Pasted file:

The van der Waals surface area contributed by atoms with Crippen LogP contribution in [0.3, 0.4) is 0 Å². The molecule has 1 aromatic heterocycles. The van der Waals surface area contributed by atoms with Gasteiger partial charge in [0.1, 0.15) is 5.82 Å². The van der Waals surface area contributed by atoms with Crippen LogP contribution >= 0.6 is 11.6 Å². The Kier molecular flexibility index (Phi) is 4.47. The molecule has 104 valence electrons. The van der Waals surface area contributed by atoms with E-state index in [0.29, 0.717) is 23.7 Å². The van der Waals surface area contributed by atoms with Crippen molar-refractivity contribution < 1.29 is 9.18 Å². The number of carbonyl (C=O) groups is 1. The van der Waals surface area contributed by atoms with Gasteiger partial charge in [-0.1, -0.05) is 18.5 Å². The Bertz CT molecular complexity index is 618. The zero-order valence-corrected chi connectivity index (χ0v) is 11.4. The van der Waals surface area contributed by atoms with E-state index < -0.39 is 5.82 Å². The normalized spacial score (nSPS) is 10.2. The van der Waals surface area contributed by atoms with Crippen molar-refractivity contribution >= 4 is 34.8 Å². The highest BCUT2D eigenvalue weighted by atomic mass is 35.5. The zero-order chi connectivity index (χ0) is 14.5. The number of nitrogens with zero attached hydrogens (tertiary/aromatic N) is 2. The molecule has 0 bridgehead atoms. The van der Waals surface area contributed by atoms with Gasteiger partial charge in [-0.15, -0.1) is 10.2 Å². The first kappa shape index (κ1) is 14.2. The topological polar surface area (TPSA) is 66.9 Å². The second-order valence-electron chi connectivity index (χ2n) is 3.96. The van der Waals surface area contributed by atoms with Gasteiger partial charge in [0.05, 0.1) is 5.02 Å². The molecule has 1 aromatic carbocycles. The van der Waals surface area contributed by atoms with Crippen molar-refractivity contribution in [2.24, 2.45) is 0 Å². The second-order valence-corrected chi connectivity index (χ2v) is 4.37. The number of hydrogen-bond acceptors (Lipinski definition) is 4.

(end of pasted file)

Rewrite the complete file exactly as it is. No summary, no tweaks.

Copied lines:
The van der Waals surface area contributed by atoms with Crippen LogP contribution in [0.3, 0.4) is 0 Å². The molecule has 1 aromatic heterocycles. The van der Waals surface area contributed by atoms with Gasteiger partial charge in [0.1, 0.15) is 5.82 Å². The van der Waals surface area contributed by atoms with Crippen LogP contribution >= 0.6 is 11.6 Å². The Kier molecular flexibility index (Phi) is 4.47. The molecule has 104 valence electrons. The van der Waals surface area contributed by atoms with E-state index in [0.29, 0.717) is 23.7 Å². The van der Waals surface area contributed by atoms with Crippen molar-refractivity contribution < 1.29 is 9.18 Å². The number of carbonyl (C=O) groups is 1. The van der Waals surface area contributed by atoms with Gasteiger partial charge in [-0.1, -0.05) is 18.5 Å². The Bertz CT molecular complexity index is 618. The zero-order valence-corrected chi connectivity index (χ0v) is 11.4. The van der Waals surface area contributed by atoms with E-state index < -0.39 is 5.82 Å². The normalized spacial score (nSPS) is 10.2. The van der Waals surface area contributed by atoms with Crippen molar-refractivity contribution >= 4 is 34.8 Å². The highest BCUT2D eigenvalue weighted by atomic mass is 35.5. The zero-order chi connectivity index (χ0) is 14.5. The number of nitrogens with zero attached hydrogens (tertiary/aromatic N) is 2. The molecule has 0 bridgehead atoms. The van der Waals surface area contributed by atoms with Gasteiger partial charge in [-0.15, -0.1) is 10.2 Å². The first kappa shape index (κ1) is 14.2. The topological polar surface area (TPSA) is 66.9 Å². The second-order valence-electron chi connectivity index (χ2n) is 3.96. The van der Waals surface area contributed by atoms with Gasteiger partial charge in [0.05, 0.1) is 5.02 Å². The molecule has 1 aromatic carbocycles. The van der Waals surface area contributed by atoms with Crippen molar-refractivity contribution in [2.24, 2.45) is 0 Å². The second-order valence-corrected chi connectivity index (χ2v) is 4.37. The number of hydrogen-bond acceptors (Lipinski definition) is 4.